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With the launch of Fujian, its new aircraft carrier, China puts pressure on US and India to respond

Type 003 aircraft carrier Fujian (Pic Courtesy: Twitter/@71Arifin)

On June 17, the Chinese launched Fujian, their third aircraft carrier from Jiangnan Shipyard in Shanghai. The occasion carefully timed with the Boat Festival was celebrated with much fanfare. For the Chinese, it was indeed a proud moment.

The launch of the Fujian takes China a step closer to achieving its goal of becoming a true-blue water navy– a fundamental ingredient to replace the US from South China Sea and subsequently challenge its Sea Power. China has declared its intention to build at least six aircraft carriers by 2035.

It  must be noted that Fujian is a massive technological leap by Chinese engineers, by hook or crook, in that the carrier has a catapult launch system as against China’s previous two carriers, Liaoning and Shandong, which used ski jump for short take offs. With Fujian China has leapfrogged from older less efficient steam catapult launch system to Electromagnetic Aircraft Launch System (EMALS), by no means a small technical achievement. It positions China abreast the United States whose latest carrier USS Gerald R Ford, which uses EMALS permitting quicker successive launches and also carriage of larger payload of ammunition and fuel. However, the US Navy is yet to field this latest carrier to the frontline fleet.

Satellite images provide some details of Fujian. It is approximately 320 meters long and 73 meters wide, which makes it slightly smaller than the Gerald Ford. It has 3 EMALS catapults and two aircraft lifts between flight deck and the hangars which is one short of the American carrier.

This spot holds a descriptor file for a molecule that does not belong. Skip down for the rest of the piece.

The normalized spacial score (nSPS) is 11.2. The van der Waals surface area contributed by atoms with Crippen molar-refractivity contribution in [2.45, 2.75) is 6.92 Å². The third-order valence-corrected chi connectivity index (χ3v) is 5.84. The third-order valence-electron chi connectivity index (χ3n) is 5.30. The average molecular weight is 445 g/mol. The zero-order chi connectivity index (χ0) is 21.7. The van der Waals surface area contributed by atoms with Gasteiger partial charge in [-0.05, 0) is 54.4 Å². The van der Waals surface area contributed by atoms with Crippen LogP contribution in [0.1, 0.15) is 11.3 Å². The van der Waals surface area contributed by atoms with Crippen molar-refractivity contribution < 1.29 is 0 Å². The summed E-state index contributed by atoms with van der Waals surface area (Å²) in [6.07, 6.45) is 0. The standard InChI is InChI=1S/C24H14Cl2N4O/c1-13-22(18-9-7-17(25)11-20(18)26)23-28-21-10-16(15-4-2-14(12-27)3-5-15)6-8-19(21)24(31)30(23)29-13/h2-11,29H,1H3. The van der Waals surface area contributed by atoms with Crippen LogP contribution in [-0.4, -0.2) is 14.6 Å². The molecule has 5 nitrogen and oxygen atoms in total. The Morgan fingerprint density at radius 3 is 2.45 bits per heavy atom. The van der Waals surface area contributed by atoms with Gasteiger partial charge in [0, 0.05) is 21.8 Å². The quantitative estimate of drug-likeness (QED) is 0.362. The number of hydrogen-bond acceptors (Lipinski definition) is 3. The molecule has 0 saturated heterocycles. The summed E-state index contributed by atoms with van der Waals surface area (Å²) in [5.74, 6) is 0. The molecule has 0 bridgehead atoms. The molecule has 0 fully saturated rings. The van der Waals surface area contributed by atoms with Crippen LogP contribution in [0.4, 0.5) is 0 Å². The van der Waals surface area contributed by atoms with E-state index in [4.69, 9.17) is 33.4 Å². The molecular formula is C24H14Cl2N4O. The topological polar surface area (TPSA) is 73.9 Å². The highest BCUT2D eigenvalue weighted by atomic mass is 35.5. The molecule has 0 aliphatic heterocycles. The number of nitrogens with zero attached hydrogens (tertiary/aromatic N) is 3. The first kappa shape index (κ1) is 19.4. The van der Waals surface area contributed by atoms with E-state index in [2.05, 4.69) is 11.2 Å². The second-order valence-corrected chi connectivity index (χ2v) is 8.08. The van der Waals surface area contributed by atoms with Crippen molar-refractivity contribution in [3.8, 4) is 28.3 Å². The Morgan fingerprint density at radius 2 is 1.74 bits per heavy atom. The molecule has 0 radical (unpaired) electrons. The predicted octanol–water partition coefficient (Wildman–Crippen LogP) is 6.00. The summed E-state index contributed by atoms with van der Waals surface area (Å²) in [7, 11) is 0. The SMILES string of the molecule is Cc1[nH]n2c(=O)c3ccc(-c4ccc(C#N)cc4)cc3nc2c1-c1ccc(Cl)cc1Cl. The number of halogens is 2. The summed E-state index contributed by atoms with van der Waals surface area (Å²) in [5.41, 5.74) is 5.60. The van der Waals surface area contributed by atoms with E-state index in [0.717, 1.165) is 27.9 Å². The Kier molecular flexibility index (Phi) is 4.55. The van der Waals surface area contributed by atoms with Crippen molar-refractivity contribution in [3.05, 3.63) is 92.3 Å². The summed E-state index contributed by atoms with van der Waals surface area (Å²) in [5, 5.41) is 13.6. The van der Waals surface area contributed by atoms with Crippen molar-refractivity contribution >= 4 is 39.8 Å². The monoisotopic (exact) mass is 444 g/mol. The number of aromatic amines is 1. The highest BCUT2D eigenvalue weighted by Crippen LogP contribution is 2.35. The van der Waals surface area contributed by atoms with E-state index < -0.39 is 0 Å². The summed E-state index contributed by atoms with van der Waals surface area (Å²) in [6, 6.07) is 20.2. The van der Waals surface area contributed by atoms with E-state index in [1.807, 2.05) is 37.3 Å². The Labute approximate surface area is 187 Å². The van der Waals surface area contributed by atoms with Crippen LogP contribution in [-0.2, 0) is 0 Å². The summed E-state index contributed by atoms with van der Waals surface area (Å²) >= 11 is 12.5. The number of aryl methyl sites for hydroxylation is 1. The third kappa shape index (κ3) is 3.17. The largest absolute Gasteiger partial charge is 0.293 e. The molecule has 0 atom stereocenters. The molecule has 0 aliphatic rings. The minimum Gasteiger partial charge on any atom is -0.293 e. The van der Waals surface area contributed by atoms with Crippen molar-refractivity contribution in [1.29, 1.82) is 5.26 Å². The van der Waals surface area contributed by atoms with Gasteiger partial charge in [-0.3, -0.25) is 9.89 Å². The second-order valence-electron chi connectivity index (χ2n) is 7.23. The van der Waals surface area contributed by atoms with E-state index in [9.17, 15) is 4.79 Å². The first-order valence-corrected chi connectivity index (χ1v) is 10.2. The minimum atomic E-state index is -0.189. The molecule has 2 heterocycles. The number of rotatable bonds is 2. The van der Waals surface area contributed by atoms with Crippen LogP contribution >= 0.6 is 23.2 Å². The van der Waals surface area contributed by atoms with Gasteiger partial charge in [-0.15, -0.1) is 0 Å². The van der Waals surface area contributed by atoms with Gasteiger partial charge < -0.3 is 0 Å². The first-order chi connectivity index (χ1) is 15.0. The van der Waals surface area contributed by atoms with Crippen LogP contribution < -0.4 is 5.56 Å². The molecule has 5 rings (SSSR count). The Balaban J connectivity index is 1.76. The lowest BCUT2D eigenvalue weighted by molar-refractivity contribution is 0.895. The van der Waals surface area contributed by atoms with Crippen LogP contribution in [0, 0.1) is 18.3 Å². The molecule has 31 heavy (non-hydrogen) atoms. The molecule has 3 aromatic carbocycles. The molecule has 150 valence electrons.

After launch of the ship there are a large number of tests and setting to work protocols to be completed before she is put to sea for first trial sortie. Carrier will now be proven for safe mooring and functionality of the navigation system. Rest of the flooding and fire- fighting tests are mandatory for taking a new ship to sea.

As mentioned earlier, China intends to build at least 6 carriers by 2035 of which 4 are expected to be nuclear powered. Since Fujian probably has electric propulsion the next carrier will certainly be nuclear propelled.

Geopolitical Implications 

Fujian, named after the coastal city, just like her predecessors, will project China’s maritime power initially in the South China Sea and gradually in the Indian Ocean. The Chinese have realized that their blue water ambition and competition with the US cannot be realized without credible air cover to their fleet when out in the ocean. China is imbibing the Mahanian concept of Sea Power which was very evident in their Military Strategy Paper of 2015. It said that the thought of over-bearance of military power over land needs to be abandoned. Prosperity of China’s citizens lies over the oceans and therefore China will build a strong and superior PLAN which will ensure  deployment in distant oceans wherever China’s national interests dictate. China is moving from regional (near sea operations) to global sea power for which air power at sea is essential. China may have concluded that its previous understanding of A2AD may not necessarily mean the omnipresence of aircraft carriers at sea since locating them in vast oceans will remain a technological challenge. Otherwise China may not have pursued its own carrier building programme.

 Navies do not go to war frequently and therefore aircraft carrier’s peacetime role in the era of geopolitical competition must not be ignored. Aircraft carriers will help China influence its neighbors in SE Asia and give a sense of close competition to the US and India. It also makes China’s intentions even more clear that it can bring to bear massive firepower in its desire to forcibly occupy Taiwan. Reunification remains a high priority agenda for the PRC.  

It is understood that Chinese pilots are practicing dummy deck landings of transport type aircraft which is an indication that their eyes are also set on operation of Carrier Onboard Delivery (COD) and subsequently E2C Hawkeye type AWACS aircraft from Fujian which will be greatly assisted by EMALS. This will be a very significant addition to their ability for far sea deployment and challenge the USN in their own backyard, the Pacific.